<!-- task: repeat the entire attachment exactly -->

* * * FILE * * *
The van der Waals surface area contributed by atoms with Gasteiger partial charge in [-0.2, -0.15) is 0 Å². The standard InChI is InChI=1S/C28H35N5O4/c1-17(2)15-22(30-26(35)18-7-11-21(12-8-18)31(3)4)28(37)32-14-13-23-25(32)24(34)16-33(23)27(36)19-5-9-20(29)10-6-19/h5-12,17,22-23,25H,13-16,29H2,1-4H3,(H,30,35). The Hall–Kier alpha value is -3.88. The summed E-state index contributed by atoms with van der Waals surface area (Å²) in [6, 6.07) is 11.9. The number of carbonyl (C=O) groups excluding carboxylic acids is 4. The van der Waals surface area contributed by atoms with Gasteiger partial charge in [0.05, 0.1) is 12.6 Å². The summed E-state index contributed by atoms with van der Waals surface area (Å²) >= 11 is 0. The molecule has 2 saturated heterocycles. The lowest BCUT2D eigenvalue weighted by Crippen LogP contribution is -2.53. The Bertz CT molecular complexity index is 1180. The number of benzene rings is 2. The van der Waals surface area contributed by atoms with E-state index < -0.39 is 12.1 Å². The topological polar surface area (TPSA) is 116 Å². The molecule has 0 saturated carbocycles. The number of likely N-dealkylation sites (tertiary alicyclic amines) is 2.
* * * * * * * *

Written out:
The van der Waals surface area contributed by atoms with Gasteiger partial charge in [-0.2, -0.15) is 0 Å². The standard InChI is InChI=1S/C28H35N5O4/c1-17(2)15-22(30-26(35)18-7-11-21(12-8-18)31(3)4)28(37)32-14-13-23-25(32)24(34)16-33(23)27(36)19-5-9-20(29)10-6-19/h5-12,17,22-23,25H,13-16,29H2,1-4H3,(H,30,35). The Hall–Kier alpha value is -3.88. The summed E-state index contributed by atoms with van der Waals surface area (Å²) in [6, 6.07) is 11.9. The number of carbonyl (C=O) groups excluding carboxylic acids is 4. The van der Waals surface area contributed by atoms with Gasteiger partial charge in [0.05, 0.1) is 12.6 Å². The summed E-state index contributed by atoms with van der Waals surface area (Å²) >= 11 is 0. The molecule has 2 saturated heterocycles. The lowest BCUT2D eigenvalue weighted by Crippen LogP contribution is -2.53. The Bertz CT molecular complexity index is 1180. The number of benzene rings is 2. The van der Waals surface area contributed by atoms with E-state index < -0.39 is 12.1 Å². The topological polar surface area (TPSA) is 116 Å². The molecule has 0 saturated carbocycles. The number of likely N-dealkylation sites (tertiary alicyclic amines) is 2.